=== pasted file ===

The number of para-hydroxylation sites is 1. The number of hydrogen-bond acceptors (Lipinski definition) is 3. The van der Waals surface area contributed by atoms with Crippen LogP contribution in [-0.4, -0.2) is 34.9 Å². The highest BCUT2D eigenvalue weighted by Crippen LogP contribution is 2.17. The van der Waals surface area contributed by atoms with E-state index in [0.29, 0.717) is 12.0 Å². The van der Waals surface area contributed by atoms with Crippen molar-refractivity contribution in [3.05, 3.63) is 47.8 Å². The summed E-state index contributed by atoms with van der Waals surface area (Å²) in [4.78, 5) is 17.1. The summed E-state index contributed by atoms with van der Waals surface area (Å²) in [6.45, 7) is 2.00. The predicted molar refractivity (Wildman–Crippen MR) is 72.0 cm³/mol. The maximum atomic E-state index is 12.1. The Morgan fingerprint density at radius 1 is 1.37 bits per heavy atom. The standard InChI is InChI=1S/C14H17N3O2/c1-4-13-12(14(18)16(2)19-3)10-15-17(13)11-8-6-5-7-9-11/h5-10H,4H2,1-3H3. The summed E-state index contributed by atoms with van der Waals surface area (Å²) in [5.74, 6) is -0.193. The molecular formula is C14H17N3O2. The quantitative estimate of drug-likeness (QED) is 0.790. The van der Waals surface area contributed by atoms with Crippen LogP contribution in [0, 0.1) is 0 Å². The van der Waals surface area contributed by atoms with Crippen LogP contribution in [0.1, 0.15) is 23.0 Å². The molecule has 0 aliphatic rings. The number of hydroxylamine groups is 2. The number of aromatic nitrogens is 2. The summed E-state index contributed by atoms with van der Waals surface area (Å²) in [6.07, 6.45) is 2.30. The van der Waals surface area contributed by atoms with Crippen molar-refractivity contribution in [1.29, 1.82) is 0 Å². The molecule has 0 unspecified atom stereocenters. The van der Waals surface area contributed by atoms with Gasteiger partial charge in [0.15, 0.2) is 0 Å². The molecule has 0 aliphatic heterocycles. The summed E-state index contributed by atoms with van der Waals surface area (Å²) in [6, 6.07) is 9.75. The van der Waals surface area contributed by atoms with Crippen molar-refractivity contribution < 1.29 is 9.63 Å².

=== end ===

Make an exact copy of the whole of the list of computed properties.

The number of para-hydroxylation sites is 1. The number of hydrogen-bond acceptors (Lipinski definition) is 3. The van der Waals surface area contributed by atoms with Crippen LogP contribution in [-0.4, -0.2) is 34.9 Å². The highest BCUT2D eigenvalue weighted by Crippen LogP contribution is 2.17. The van der Waals surface area contributed by atoms with E-state index in [0.29, 0.717) is 12.0 Å². The van der Waals surface area contributed by atoms with Crippen molar-refractivity contribution in [3.05, 3.63) is 47.8 Å². The summed E-state index contributed by atoms with van der Waals surface area (Å²) in [4.78, 5) is 17.1. The summed E-state index contributed by atoms with van der Waals surface area (Å²) in [6.45, 7) is 2.00. The predicted molar refractivity (Wildman–Crippen MR) is 72.0 cm³/mol. The maximum atomic E-state index is 12.1. The Morgan fingerprint density at radius 1 is 1.37 bits per heavy atom. The standard InChI is InChI=1S/C14H17N3O2/c1-4-13-12(14(18)16(2)19-3)10-15-17(13)11-8-6-5-7-9-11/h5-10H,4H2,1-3H3. The summed E-state index contributed by atoms with van der Waals surface area (Å²) in [5.74, 6) is -0.193. The molecular formula is C14H17N3O2. The quantitative estimate of drug-likeness (QED) is 0.790. The van der Waals surface area contributed by atoms with Crippen LogP contribution in [0, 0.1) is 0 Å². The van der Waals surface area contributed by atoms with Crippen LogP contribution in [0.1, 0.15) is 23.0 Å². The molecule has 0 aliphatic rings. The number of hydroxylamine groups is 2. The number of aromatic nitrogens is 2. The summed E-state index contributed by atoms with van der Waals surface area (Å²) in [6.07, 6.45) is 2.30. The van der Waals surface area contributed by atoms with Crippen molar-refractivity contribution in [1.29, 1.82) is 0 Å². The molecule has 0 unspecified atom stereocenters. The van der Waals surface area contributed by atoms with Gasteiger partial charge in [0.15, 0.2) is 0 Å². The molecule has 0 aliphatic heterocycles. The summed E-state index contributed by atoms with van der Waals surface area (Å²) in [6, 6.07) is 9.75. The van der Waals surface area contributed by atoms with Crippen molar-refractivity contribution < 1.29 is 9.63 Å².